I moved to here from England, another wealthy western country, and the rate of consumption in this country (even before the housing boom) was huge. I never saw so many people in restaurants during the week, I never saw so many TVs in people’s houses, and I never saw so many new cars. I mean, it’s not like I’m from Russia or anything, marvelling at these western people with their supermarkets. I’m from a country and an upbringing where we had money and were comfortable. However, they just don’t spend like they do in the states. Why? Not because they’re fabulous, intelligent people. It’s because of the restricted access to credit that we had – you just couldn’t borrow as much.August 9, 2006 at 7:57 AM #31375rankandfileParticipant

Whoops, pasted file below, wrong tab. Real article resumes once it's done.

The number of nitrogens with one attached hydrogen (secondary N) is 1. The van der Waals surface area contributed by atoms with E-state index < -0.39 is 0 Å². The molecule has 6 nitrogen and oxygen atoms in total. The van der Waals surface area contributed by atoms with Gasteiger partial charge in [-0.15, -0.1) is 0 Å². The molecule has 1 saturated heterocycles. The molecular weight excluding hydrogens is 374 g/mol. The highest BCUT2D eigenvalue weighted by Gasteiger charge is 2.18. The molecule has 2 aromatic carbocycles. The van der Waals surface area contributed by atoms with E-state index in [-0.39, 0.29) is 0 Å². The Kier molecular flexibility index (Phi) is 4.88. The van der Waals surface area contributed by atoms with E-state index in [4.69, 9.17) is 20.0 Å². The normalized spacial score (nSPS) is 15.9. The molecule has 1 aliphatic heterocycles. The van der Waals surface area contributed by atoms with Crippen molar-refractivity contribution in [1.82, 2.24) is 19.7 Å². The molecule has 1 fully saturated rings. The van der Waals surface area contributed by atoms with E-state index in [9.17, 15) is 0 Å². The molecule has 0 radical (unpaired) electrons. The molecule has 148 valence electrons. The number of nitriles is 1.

I agree with everything written so far and would just like to add a comment about the medical costs. Medical costs aren’t just for the elderly anymore. Anyone with children, or even without children for that matter, can attest to the high costs for medical insurance. Not that this is the reason for the middle class’s debt woes, but it certainly doesn’t help. The well-to-do can afford insurance payments on a PPO. The poor have Medicare/Medicaid, and the illegal immigrants, well they just get free care. It’s the middle class family that ends up shouldering the lion’s share of high medical costs. Don’t forget about the frivelous lawsuits and malpractice insurance, either.August 9, 2006 at 8:09 AM #31376lamoneyguyParticipant
Agreed Rankandfile. I didn’t mean to imply that medical costs are restricted to the elderly. I was just trying to come up with another example in which costs may get very high despite genuine efforts to live within your means.August 9, 2006 at 8:30 AM #31379speedingpulletParticipant